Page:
Besides having to construct the jail themselves, the prisoners had other hard labor tasks including oil extraction and working with coconut fibers for rope making. Each prisoner had to fulfill a daily quota, such as extracting thirty pounds of coconut oil or ten pounds of mustard oil, if not, they would be punished. Common punishments included flogging, handcuffs or fetters for long time periods, neck ring shackles, baggy and uncomfortable uniforms, and unsanitary meals. Because of the horrors suffered by convicts in the cellular jail, the site became known as Kālā Pānī, which literally means black waters in Hindi. The name suggests that the islands existed across long stretches of ‘Black Waters’ through which criminals were transported to be mistreated for the rest of their lives. Despite the severe punishments that the British applied, prisoners did rebel against the prison authorities. In the 1930s, several prisoners conducted hunger strikes to demand better living conditions. Unfortunately, these hunger strikes sometimes resulted in force feeding, which could kill the prisoner. The final hunger strike occurred in 1937 and lasted 45 days, until Mahatma Gandhi and Rabindra Nath Tagore intervened. Soon after, all the prisoners would be released during events of World War II. However, ‘rebellious’ acts such as hunger strikes prove that freedom fighters were not ready to surrender to the brutal and unfair rule of the British, not even when exiled to isolated islands.
Ultimately, two events led to the closure of the cellular jail as a penal settlement. In 1941, a massive earthquake badly damaged four of the seven wings of the jail, destroying half of the prisoner quarters. Additionally, the following year, the Japanese took control of the Andaman Islands, during a World War II invasion, removing all British authority from the settlement and even imprisoning some of them in their own jail. The penal settlement was abolished in 1945 when the British regained control of the islands and Japanese occupation had ended. All convicts were granted general pardon.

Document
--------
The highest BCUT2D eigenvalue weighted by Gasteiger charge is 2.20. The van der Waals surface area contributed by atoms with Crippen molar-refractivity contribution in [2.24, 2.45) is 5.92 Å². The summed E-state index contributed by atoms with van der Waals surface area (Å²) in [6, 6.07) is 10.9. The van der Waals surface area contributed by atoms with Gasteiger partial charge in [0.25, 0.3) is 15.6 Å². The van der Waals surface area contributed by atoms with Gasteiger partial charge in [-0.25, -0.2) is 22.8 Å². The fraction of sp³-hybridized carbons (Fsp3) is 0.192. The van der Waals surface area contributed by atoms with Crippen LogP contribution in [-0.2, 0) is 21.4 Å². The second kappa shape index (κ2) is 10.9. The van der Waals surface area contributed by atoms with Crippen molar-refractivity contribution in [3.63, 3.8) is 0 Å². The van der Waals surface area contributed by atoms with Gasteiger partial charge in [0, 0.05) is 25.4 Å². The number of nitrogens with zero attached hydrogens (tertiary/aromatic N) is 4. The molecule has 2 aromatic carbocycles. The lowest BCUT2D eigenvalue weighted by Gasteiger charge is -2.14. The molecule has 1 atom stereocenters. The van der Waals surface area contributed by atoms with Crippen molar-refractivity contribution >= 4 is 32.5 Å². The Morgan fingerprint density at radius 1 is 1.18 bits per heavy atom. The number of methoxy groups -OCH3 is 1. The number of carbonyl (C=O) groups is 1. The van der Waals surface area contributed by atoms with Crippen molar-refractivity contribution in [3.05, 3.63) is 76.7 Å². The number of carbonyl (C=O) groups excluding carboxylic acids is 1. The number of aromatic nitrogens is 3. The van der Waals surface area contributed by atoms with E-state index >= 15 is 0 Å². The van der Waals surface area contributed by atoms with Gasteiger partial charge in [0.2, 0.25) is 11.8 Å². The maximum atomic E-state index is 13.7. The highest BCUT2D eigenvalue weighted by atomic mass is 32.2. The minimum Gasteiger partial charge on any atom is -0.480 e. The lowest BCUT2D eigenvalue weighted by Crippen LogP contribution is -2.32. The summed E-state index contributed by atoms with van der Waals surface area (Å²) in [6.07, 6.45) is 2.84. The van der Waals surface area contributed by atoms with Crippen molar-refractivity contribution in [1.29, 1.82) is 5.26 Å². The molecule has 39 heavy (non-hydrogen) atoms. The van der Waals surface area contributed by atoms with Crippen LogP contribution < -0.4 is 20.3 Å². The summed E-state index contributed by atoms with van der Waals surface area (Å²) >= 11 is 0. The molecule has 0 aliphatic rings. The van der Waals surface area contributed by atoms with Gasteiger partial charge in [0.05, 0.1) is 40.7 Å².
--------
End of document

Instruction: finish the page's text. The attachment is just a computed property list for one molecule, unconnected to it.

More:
As a foreign student learning about how India’s past has shaped its present, I was fortunate enough to visit a site that embodies a small part of the struggle for India’s independence. For two hours, I walked through the corridors of a place that caused endless pain to over 80,000 freedom fighters. Today, the cells, the corridors, and even the gallows are open for tourists to see the arduous living conditions that the prisoners endured. There are also galleries and several life-sized sculptures of prisoners being tortured and working on oil extraction to explicitly show visitors the horrific lifestyle that they had. The eerie atmosphere of the site is a huge contrast to the beautiful, ocean view that can be seen from the top level of the jail. The dramatic contrast perfectly conveys the horrors that convicts experienced in the cellular jail during the British Raj while living in one of the world’s most scenic tropical islands.